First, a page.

The Birth of Jesus (Historical Fiction)

Excerpt from Chapter 16 of Beyond Shallow Faith, copyright 2018, 2019

What we were taught as children about the birth of Jesus is probably not exactly the way it happened. I do not mean that the Bible story is wrong. However, that story has been misinterpreted, and sometimes interpolated, so that the Christmas story we so often see in church or on television is seriously flawed.

What follows is a fictional account crafted to be consistent with what scholars believe truly happened, given what we know about first century Israel and what the Gospels actually say. For example:

Time of Year. Although somewhat controversial, most scholars believe Jesus was born sometime in the fall, not in December.

“No room at the inn.” Luke 2:7 uses the Greek word, kataluma, which means “guest room.” Inns—as in Luke 10:34—were usually along trading routes and located in large towns. Bethlehem was neither. In addition, Eastern hospitality traditions would have precluded turning away a relative, or even a stranger, and especially one with a pregnant wife. Since Joseph’s ancestors were from Bethlehem, he and Mary probably stayed with relatives there, at least until sometime after Jesus’ birth.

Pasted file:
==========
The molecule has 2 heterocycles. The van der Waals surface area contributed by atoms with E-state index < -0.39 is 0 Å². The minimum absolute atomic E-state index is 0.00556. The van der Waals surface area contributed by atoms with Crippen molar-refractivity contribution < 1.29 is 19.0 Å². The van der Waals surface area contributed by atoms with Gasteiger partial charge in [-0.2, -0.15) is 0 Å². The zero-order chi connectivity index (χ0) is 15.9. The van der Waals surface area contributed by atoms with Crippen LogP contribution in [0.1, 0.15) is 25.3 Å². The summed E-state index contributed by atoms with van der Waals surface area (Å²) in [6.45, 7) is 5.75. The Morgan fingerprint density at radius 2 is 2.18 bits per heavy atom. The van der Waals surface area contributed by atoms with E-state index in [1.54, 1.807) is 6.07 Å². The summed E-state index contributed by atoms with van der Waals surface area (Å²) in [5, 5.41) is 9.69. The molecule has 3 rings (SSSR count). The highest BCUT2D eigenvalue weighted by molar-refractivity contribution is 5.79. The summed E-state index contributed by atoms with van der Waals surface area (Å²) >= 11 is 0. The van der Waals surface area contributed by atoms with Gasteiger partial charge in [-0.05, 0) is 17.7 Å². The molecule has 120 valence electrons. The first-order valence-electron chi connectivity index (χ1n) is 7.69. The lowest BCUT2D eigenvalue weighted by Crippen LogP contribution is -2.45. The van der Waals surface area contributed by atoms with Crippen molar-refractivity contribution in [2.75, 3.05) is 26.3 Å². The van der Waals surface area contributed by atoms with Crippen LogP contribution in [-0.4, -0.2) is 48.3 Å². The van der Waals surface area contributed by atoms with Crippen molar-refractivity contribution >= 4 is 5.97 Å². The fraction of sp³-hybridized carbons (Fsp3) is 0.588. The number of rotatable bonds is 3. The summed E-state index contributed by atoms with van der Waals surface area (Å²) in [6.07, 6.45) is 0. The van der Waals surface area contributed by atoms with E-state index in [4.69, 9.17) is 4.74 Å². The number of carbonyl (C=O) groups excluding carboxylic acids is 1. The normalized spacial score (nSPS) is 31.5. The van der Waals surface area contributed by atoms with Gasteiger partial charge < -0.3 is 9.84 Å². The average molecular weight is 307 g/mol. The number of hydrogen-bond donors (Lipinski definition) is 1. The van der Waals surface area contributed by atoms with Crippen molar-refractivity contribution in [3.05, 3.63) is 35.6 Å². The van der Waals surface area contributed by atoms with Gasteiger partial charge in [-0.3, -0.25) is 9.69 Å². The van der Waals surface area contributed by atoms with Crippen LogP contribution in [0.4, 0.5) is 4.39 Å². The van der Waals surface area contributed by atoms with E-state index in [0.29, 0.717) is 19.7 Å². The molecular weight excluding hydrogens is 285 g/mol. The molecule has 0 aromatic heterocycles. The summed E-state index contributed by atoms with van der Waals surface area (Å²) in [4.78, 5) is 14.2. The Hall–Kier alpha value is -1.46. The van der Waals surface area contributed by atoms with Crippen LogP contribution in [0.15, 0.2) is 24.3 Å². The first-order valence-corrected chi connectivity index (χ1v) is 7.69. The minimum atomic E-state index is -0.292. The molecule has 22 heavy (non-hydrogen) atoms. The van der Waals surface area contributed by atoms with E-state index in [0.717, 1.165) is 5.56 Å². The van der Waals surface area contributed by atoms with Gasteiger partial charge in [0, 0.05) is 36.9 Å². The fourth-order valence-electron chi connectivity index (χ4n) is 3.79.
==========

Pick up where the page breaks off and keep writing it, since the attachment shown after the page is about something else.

Timing of the birth. Luke 2:6 implies that Joseph and Mary arrived in Bethlehem at least a few days before Jesus was born: “While they were there, the days were completed for her to give birth.” (emphasis added)

Born in a Stable? The Bible does not actually say Jesus was born in a stable. It merely says he was laid in a manger, which is a feeding trough for animals. In first century Israel people often brought animals inside their homes at night for the safety of the animals and for the added warmth from their body heat. Thus, many first century Jewish homes had mangers inside.

The Birth of Jesus

A drop of sweat rolled down Hannah’s forehead as she finished cleaning the animal pen that occupied one-quarter of the lower floor of her tiny house. The pen protected the most vulnerable of her animals at night, and they in turn provided needed heat on cold nights. During these warm Autumn days, Hannah normally cleaned the pen in the cool early morning hours. But today her duties toward her seven houseguests had kept her busy until almost mid-morning.

With the job at last finished, she sat down to rest, only to be disturbed by a loud knocking. Muttering, she dragged herself up and opened the door. A tall man with a dark beard filled the doorway. He wore a brown cloak over a beige wool tunic. A cloth held in place by a leather cord covered his head. She recognized him immediately.

“Joseph!” . . .

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